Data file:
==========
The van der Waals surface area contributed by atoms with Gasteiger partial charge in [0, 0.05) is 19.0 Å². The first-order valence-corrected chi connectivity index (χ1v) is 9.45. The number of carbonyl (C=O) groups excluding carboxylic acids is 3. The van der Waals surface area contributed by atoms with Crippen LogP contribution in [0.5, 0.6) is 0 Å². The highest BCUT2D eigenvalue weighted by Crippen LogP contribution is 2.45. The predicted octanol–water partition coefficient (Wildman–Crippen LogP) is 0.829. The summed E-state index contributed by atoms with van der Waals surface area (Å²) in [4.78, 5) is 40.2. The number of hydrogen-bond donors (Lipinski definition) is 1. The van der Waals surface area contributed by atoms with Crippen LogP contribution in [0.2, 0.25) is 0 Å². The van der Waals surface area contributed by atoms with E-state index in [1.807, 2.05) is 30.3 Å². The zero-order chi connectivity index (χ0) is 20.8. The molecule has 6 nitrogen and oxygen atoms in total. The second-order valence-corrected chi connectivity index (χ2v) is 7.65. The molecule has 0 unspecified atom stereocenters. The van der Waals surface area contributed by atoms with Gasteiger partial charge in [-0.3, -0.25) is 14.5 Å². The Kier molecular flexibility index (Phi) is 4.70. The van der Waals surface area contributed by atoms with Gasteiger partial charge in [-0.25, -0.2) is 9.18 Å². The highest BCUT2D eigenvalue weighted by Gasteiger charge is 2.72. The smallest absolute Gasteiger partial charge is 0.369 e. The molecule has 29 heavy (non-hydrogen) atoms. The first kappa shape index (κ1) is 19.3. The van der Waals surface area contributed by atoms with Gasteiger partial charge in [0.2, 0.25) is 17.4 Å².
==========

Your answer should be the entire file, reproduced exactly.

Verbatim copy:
The van der Waals surface area contributed by atoms with Gasteiger partial charge in [0, 0.05) is 19.0 Å². The first-order valence-corrected chi connectivity index (χ1v) is 9.45. The number of carbonyl (C=O) groups excluding carboxylic acids is 3. The van der Waals surface area contributed by atoms with Crippen LogP contribution in [0.5, 0.6) is 0 Å². The highest BCUT2D eigenvalue weighted by Crippen LogP contribution is 2.45. The predicted octanol–water partition coefficient (Wildman–Crippen LogP) is 0.829. The summed E-state index contributed by atoms with van der Waals surface area (Å²) in [4.78, 5) is 40.2. The number of hydrogen-bond donors (Lipinski definition) is 1. The van der Waals surface area contributed by atoms with Crippen LogP contribution in [0.2, 0.25) is 0 Å². The van der Waals surface area contributed by atoms with E-state index in [1.807, 2.05) is 30.3 Å². The zero-order chi connectivity index (χ0) is 20.8. The molecule has 6 nitrogen and oxygen atoms in total. The second-order valence-corrected chi connectivity index (χ2v) is 7.65. The molecule has 0 unspecified atom stereocenters. The van der Waals surface area contributed by atoms with Gasteiger partial charge in [-0.3, -0.25) is 14.5 Å². The Kier molecular flexibility index (Phi) is 4.70. The van der Waals surface area contributed by atoms with Gasteiger partial charge in [-0.25, -0.2) is 9.18 Å². The highest BCUT2D eigenvalue weighted by Gasteiger charge is 2.72. The smallest absolute Gasteiger partial charge is 0.369 e. The molecule has 29 heavy (non-hydrogen) atoms. The first kappa shape index (κ1) is 19.3. The van der Waals surface area contributed by atoms with Gasteiger partial charge in [0.2, 0.25) is 17.4 Å².